1. Vaping

    While teens smoking cigarettes has been declining since the 1990s, vaping — or using e-cigarettes — is on the rise. A 2020 study published by the NIH’s National Institute on Drug Abuse reports more than one-third of 12th graders vape. Is vaping safer than smoking cigarettes? No. A 2023 study at University of Southern California reports DNA damage caused by vaping is just as bad as smoking. Additionally, Ohio State cardiologist Dr. Jim Liu writes that vaping might be partly to blame for the rising rate of heart disease among young people. When teens vape, they inhale multiple dangerous substances, like formaldehyde and acrolein (a weed-killer), which are a “risk to the lungs,” writes Johns Hopkins lung cancer surgeon Stephen Broderick in his article “What Does Vaping Do to Your Lungs?” If your teen says they don’t vape, but you suspect otherwise, they might be stealth vaping, by which teens emit less smoke by using with a low-powered device or stealth vape mode. Perhaps they’re not exhaling at all, called zero vaping, which is regarded as “the ultimate in clandestine vaping”. The final takeaway? Tell your teen, repeatedly, that vaping is not safe.

  2. Edibles

    Edibles — treats containing marijuana — are widely available in the 21 states where recreational marijuana is legally sold. Teen consumption is on the rise, according to a survey updated in 2021 by the National Institute on Drug Abuse. Eating marijuana-laced cookies, brownies, and gummy bears might seem more benign than smoking marijuana, but it actually carries a higher risk of overdose. It takes longer to feel the effects of edibles, which can lead impatient teens to eat more and more because they don’t feel high right away. The dangerous result can be a toxic overdose with psychotic symptoms and/or accidental injuries. In some states, where edibles can be purchased legally, it can be a bit easier and more reliable to monitor the dosage. But when another teen is baking edibles, your teen cannot be sure the baker did the math correctly. Talk to your teen about the dangers of edibles — and strongly advise them to steer clear of marijuana altogether. Studies indicate that pot reduces cognitive function in adolescents, decreasing IQ by 5.8 points before they reach adulthood. Cannabis can also trigger depression or psychosis.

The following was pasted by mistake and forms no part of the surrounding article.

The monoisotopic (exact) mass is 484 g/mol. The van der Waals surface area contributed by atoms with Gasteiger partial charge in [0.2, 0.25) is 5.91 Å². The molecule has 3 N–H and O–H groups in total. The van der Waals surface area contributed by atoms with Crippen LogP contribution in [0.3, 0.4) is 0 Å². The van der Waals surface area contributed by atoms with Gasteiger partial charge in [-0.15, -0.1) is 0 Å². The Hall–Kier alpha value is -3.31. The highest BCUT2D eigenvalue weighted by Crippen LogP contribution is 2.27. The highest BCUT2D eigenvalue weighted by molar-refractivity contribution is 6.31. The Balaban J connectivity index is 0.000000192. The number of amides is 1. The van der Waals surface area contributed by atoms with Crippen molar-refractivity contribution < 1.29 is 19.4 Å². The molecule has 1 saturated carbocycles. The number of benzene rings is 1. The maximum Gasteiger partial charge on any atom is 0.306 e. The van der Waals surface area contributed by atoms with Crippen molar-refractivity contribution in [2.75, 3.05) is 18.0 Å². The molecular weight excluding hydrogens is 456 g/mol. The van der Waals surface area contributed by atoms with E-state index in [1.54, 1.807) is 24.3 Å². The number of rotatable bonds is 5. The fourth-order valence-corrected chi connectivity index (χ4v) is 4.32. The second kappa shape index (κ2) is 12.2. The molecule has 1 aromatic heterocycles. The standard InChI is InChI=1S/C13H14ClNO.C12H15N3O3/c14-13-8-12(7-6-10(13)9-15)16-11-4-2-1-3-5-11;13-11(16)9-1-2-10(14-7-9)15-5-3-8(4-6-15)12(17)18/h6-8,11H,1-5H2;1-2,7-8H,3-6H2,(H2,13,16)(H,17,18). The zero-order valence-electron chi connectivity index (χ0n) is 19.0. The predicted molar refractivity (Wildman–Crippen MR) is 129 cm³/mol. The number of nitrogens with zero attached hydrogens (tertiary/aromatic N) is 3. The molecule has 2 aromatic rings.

3. Insufficient sleep

    Teenagers are not getting enough sleep. A study by the Centers for Disease Control and Prevention (CDC) notes that 73 percent of high school students are sleep-deprived, with the rates highest among female, Asian, and Black students. The consequences are disturbing. Research from Stockholm University in Sweden reports that teenagers who sleep less than seven hours each night have a 40 to 50 percent greater chance of developing multiple sclerosis. Sleep deprivation in teens is also linked to increased risk of lower grades in school, injuries, drowsy driving accidents, inability to self-regulate, substance abuse, risk of obesity, and mood disorders like depression, with severe sleep debt possibly triggering suicidal ideation. and poorer grades in school. How can parents help their teens consistently get enough sleep? The first step is separating them from their smart phones at night. A 2017 study published in the Journal of Youth Studies found one in five teens say they regularly wake up in the middle of the night to check social media. Another 2017 study published in the journal Child Development concludes that sleep deprivation is linked to depression, poor coping skills, and reduced self-esteem in teens. Give your teenagers a “digital curfew” — a designated time when all devices are placed out of reach — and work with your child to build a daily schedule that includes 8 hours of sleep every night.

  4. Online porn